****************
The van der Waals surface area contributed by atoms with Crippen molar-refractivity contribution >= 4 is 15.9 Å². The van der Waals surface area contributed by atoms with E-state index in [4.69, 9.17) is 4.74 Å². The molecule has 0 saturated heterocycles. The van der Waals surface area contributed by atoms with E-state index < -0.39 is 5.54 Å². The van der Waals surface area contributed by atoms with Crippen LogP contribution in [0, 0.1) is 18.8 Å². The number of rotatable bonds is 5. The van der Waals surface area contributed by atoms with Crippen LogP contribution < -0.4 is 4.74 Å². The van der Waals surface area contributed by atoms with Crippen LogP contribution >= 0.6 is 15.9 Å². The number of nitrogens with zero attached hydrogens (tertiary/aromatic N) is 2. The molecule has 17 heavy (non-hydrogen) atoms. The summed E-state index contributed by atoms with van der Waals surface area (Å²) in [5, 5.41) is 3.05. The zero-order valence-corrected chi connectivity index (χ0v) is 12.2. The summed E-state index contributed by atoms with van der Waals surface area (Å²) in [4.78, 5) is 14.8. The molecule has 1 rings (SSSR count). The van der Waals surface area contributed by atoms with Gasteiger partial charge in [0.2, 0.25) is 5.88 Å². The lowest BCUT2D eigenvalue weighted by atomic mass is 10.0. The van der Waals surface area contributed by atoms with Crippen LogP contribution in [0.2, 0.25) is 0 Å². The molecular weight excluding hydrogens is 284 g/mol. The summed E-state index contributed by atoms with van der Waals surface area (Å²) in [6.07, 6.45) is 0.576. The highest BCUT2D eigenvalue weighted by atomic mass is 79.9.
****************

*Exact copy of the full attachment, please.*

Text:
The van der Waals surface area contributed by atoms with Crippen molar-refractivity contribution >= 4 is 15.9 Å². The van der Waals surface area contributed by atoms with E-state index in [4.69, 9.17) is 4.74 Å². The molecule has 0 saturated heterocycles. The van der Waals surface area contributed by atoms with E-state index < -0.39 is 5.54 Å². The van der Waals surface area contributed by atoms with Crippen LogP contribution in [0, 0.1) is 18.8 Å². The number of rotatable bonds is 5. The van der Waals surface area contributed by atoms with Crippen LogP contribution < -0.4 is 4.74 Å². The van der Waals surface area contributed by atoms with Crippen LogP contribution >= 0.6 is 15.9 Å². The number of nitrogens with zero attached hydrogens (tertiary/aromatic N) is 2. The molecule has 17 heavy (non-hydrogen) atoms. The summed E-state index contributed by atoms with van der Waals surface area (Å²) in [5, 5.41) is 3.05. The zero-order valence-corrected chi connectivity index (χ0v) is 12.2. The summed E-state index contributed by atoms with van der Waals surface area (Å²) in [4.78, 5) is 14.8. The molecule has 1 rings (SSSR count). The van der Waals surface area contributed by atoms with Gasteiger partial charge in [0.2, 0.25) is 5.88 Å². The lowest BCUT2D eigenvalue weighted by atomic mass is 10.0. The van der Waals surface area contributed by atoms with Crippen LogP contribution in [0.2, 0.25) is 0 Å². The molecular weight excluding hydrogens is 284 g/mol. The summed E-state index contributed by atoms with van der Waals surface area (Å²) in [6.07, 6.45) is 0.576. The highest BCUT2D eigenvalue weighted by atomic mass is 79.9.